It is what's called an implied subject. "Alla famiglia" = to the family, "non piacque" = (he/she) wasn't liked. As you can see when analyzing the sentence the subject isn't mentioned, but since the verb is in third person singular you know that the subject is going to be either a "him" or "her" (if instead of a person the family didn't like a type of behavior or an event, it could also be an "it"). Hope this helps.
The family did not like him/her/it - any one of those should do, but Duo marked me wrong for using "it". Reported Feb 6 2017.
DL rejected "the family did not like it" 2/22/2019 and does not let me report with "my answer should be accepted"
Duolingo, you can't have an ambiguous translation that can't be reverse translated into the original, it is easy to solve this by adding a pronoun.
Read the explanation by 'cantchooseaname' at the top (and the rest of the thread) - it explains the grammar and logic of the sentence very clearly and simply.
Except there is nothing about the sentence indicating that it's him, her or it, any one of which should be accepted, but "it" is not, but should be. Duo's error in that.
That is something that you need to take up with Duo, but, as far as the explanation of the grammar is concerned, 'cantchooseaname' explains this very clearly and simply.
Yes, I reported it, as I said in my reply to "cantchoo..." I will edit my comments to add "but should be accepted" to reflect Duo's error.
I know this is a little off topic, but whats the difference between "trovato" and "trovarono"? The past tense lessons are a bit confusing.
They are different tenses. "trovato" is the participle used in a number of tenses with an auxiliary verb, as in the passato prossimo e.g. hanno trovato = they have found or they found, whereas "trovarono" is the passato remoto (simple past tense) meaning they found. Mostly you only need to use passato prossimo for events in the recent past, but this lesson is on passato remoto which is mainly used for historical past events, in literature and in many places in southern italy instead of passato prossimo for recent past events. http://italian.about.com/od/verbs/a/italian-verbs-remote-past-tense.htm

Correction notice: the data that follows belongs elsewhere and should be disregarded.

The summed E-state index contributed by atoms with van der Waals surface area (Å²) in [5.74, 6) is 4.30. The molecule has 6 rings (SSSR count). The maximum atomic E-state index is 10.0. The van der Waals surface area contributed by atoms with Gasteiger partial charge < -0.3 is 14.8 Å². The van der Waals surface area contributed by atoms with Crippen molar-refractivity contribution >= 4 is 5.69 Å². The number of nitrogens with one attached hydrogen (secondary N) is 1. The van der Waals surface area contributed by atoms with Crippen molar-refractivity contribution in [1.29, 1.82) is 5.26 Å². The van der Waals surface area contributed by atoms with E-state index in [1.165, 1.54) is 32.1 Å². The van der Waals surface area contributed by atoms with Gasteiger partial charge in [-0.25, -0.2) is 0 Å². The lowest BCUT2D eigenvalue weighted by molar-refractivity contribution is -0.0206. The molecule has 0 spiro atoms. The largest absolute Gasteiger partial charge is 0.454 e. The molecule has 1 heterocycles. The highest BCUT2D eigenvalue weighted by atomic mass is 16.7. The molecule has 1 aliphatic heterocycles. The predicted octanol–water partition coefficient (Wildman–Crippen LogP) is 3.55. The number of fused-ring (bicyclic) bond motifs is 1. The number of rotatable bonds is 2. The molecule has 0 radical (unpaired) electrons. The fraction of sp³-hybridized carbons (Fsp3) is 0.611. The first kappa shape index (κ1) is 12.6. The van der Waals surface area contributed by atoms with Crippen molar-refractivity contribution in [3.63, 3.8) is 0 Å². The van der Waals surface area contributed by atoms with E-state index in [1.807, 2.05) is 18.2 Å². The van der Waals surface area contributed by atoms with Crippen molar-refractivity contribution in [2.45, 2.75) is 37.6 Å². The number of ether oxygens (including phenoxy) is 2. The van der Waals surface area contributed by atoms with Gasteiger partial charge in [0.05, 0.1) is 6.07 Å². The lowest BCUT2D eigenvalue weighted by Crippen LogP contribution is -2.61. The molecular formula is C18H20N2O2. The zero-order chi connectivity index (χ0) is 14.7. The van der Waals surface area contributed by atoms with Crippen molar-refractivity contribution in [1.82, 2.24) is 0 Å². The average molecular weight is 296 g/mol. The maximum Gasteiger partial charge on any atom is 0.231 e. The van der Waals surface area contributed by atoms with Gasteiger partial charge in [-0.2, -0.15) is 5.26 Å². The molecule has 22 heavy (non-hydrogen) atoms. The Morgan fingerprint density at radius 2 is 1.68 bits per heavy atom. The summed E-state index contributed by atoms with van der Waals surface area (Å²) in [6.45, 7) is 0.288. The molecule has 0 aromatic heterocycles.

So for example, if I wanted to write the sentence " I found my keys" I could use " Ho trovato i miei chiavi" or " Trová i miei chiavi"? Not quite sure if translated that simple past tense variation correctly...
The passato remoto (simple past tense) would be "trovai le mie chiavi" but in this case it is not in a historical or literary context so you might only hear that in conversation in some parts of southern Italy, as I understand it. So you should probably just stick to the passato prossimo in conversation and in describing events in the recent past (unless one of the other past tenses are required such as imperfetto or trapassato prossimo).
for some reason the sound is not coming through on this one - works fine for all other sentences. has anybody else had the same problem?
Why is 'it didn't please the family' marked wrong. An example where the english can reflect the italian usage literally
@CarolHarrison, you're right! You can't say... "alla famiglia non piacque" and then you translate using "her"... you can't omit "lei". "Alla famiglia, lei non piacque" is correct.
I wrote "It didn't please the family" but was marked incorrect. I don't understand why it must be "The family did not like her." Surely both should be accepted since we are not given any further context?